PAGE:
The Clearing on Disney+ and Hulu is an uncomfortable watch. It depicts children, all with blonde hair and convinced they are siblings, undergoing torture at the hands of people claiming to be their kin. The series is adapted from JP Pomare’s novel, In the Clearing, which is based on a horrifying true story. 

The Clearing is based on an Australian Cult dubbed The Family, which tortured Australian children for decades

As terrifying as it sounds, The Clearing is based on a true story. One of the darkest tales in Australian history involves a cult dubbed The Family, which forms the show’s basis. 

The Family was started by Anne Hamilton-Bryne, referred to as Adrienne Beaufort in the series, after meeting with renowned physicist Dr. Raynor Johnson, dubbed Dr. Bryce Latham in the series. Anne started the cult after learning she could influence the actions of the women she taught yoga. Supported by Dr. Johnson, Anne reinvented herself, calling herself the female reincarnation of Jesus Christ.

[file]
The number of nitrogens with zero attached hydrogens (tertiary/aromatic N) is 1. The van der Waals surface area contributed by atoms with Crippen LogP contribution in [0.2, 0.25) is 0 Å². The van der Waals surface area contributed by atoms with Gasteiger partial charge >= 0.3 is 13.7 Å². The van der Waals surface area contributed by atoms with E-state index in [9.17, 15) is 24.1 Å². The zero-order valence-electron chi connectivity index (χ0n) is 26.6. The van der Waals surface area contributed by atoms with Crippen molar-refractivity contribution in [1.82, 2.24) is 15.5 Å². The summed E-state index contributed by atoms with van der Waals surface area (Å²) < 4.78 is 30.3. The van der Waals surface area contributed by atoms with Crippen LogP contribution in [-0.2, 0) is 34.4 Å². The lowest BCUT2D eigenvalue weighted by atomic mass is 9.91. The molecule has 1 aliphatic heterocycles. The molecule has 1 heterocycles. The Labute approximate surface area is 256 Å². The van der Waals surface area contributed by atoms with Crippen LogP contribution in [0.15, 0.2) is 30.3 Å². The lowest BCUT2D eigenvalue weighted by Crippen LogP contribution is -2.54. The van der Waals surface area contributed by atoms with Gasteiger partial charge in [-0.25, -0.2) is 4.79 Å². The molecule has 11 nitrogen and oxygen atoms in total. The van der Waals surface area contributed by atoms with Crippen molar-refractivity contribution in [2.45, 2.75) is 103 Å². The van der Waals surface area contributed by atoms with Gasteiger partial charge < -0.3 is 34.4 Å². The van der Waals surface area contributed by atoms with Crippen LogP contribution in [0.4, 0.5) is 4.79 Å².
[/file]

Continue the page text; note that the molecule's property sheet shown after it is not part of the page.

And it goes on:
Anne’s followers, posing as midwives, brought children into the cult through illegal adoptions. They housed the children in a secluded property near Lake Eildon. Anne convinced the kids that they were siblings, dying their hair blonde and dressing them in matching outfits to give credence to her claim. 

The youths were beaten, starved, and fed benzodiazepines to keep them docile. Dr. Johnson and his minions also prescribed psychedelic drugs to the children. The series accurately details the cruel conditions in the household. The show’s co-director Jeffrey Walker told The Guardian that the showrunners were cautious not to inflict trauma on the child actors. 

Most of the series, especially the first episodes, mirrors the actual narrative. Guy Pearce, who plays Dr. Latham, told The Guardian that he resisted the urge to research the true story:

“I’m always nervous about how much research I do. It can be helpful sometimes, but it can also open up cans of worms that convolute what it is I’m initially picking up from in the script.”

Walker said the series’ goal was to capture the torture the kids in cults experience. “Your past is with you all the time – you carry it with you in the present constantly,” Walker said. 

The Clearing deviates from the true story as the series progresses. For instance, it shows that the victims got a semblance of justice. In real life, the orchestrators of the crime didn’t get to pay for their actions. 

Dr. Johnson died months after authorities raided the mansion. Anne fled to exile and avoided jail time after facing minor fraud charges. She died in 2019, aged 89, having etched her name in history as one of few female cult leaders.